The United States is home to some massive companies that employ vast groups of people and move millions to trillions of products and dollars. As part of their ongoing quest to gain good PR, give back and reduce their tax liabilities, many of these large corporations participate in charitable giving. They do so to the tune of upwards of a billion dollars.

The practice of corporate sponsorship and giving in the United States is almost as old as corporations themselves. In 2012, thirteen of the biggest companies in America gave over $100 million to charity, and 2013 looks to find most corporations maintaining the previous years’ giving totals over ongoing concerns about the economy. Here is a look at what is given and to whom, when it comes to some of the most notable names and businesses on the current American corporate landscape.

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Wells Fargo

Because they’re a bank and they’re heavily invested — literally and metaphorically — in the economy and real estate, Wells Fargo gives much of its corporate donations to programs and organizations that promote long-term economic health and growth in neighborhoods and communities. With community development, education, financial contributions, efforts toward affordable housing, environmental stewardship plans and support and more, Wells Fargo focuses their charitable giving efforts on local people and local efforts because they believe that only those living and working in a community can best see what that community’s needs are. They support almost 20,000 different nonprofit organizations and schools across the nation, and they give over $300 million annually. With profits in 2012 hitting just around $19 billion, their amount of giving reflects about 1.5 percent of their net. One of the main recipients of their efforts is the United Way Worldwide.

Exxon Mobil

Exxon Mobil Corporation’s main philanthropic efforts take place through its own charitable branch: Exxon Mobil Foundation. Last year, the foundation gave over $250 million around the world, almost half of which went to educational efforts. From a giving perspective, the Exxon Mobil Foundation focuses on promoting math and science education, as well as malaria prevention and economic opportunities for women. With profits around $45 billion for 2012, Exxon’s giving represents about .5 percent of their profits. Specific focuses within their main efforts include teacher training, malaria education and the development of economic opportunities for women in 90 different countries.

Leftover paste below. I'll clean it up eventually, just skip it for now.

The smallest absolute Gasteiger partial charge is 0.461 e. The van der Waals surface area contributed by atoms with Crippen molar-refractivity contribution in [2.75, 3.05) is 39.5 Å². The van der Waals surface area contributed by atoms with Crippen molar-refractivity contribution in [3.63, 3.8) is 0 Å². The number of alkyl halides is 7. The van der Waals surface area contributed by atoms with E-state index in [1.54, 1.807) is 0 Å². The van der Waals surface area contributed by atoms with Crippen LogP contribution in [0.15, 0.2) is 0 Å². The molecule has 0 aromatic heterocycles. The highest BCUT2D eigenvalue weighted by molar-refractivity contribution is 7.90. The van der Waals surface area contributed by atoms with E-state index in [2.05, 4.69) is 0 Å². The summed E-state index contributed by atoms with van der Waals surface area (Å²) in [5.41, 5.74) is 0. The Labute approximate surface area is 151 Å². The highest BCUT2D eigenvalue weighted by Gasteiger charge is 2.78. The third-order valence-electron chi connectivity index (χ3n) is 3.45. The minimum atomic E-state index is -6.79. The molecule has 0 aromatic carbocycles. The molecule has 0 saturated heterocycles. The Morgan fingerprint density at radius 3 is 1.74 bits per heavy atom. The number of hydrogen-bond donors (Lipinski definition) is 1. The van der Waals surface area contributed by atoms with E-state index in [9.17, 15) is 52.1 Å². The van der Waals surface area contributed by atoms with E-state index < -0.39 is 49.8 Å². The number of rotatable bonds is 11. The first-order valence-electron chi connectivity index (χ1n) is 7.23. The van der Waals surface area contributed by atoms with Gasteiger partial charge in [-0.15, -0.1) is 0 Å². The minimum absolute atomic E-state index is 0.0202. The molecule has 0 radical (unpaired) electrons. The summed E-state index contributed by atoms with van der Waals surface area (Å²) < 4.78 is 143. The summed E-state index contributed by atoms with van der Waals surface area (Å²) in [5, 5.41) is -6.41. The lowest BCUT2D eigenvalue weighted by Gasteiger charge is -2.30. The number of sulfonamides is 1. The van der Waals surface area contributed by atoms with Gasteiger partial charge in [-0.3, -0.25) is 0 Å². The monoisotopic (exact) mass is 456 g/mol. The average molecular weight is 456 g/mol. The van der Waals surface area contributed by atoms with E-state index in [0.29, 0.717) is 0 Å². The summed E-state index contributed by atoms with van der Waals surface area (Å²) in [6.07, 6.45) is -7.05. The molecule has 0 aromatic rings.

Walmart is the heavy hitter when it comes to sheer amount of giving. With over $1 billion given in cash and in-kind contributions, they also logged over two million hours of volunteer services in 2012 alone. Often a lightning rod of criticism when it comes to worker pay and benefits, as well as its buying practices, Walmart works hard to contribute both in the United States and abroad in these core areas:

  • Hunger relief and healthy eating
  • Environmental sustainability
  • Women’s empowerment
  • Career opportunities and development
  • Special interest and needs, like natural disasters and veteran programs


Starbucks saw an increase in their giving of almost 200 percent in 2012. Focused on being a neighbor throughout the communities they rely on throughout the world, Starbucks is committed to a profit model that includes and practices a social conscience. The bulk of their giving falls into these categories:

  • Community service
  • Community stores
  • Youth leadership programs
  • Farming
  • Diversity
  • Job creation


Target gives roughly 5 percent of its profits to charity, and the bulk of the charities that they support are education-based. From education grants to their REDcard program that lets consumers donate 1 percent of all their REDcard purchases to the K-12 school of their choice, Target works hard to promote education in the United States. In addition to their education initiatives, the retail giant also supports the United Way, public safety efforts and hunger initiatives through Feeding America.

Corporate America is a land of mighty coffers overflowing with mighty money. From education and malaria prevention to economic development and job creation, the United States’ biggest companies participate in charitable giving. Whether PR stunt or not, the truth is that billions of dollars are given every year to organizations, non-profits, people and groups whose good work might not otherwise be able to continue.

About the Author: Penny Wisher is a contributing writer and business consultant who specializes in charitable giving contributions.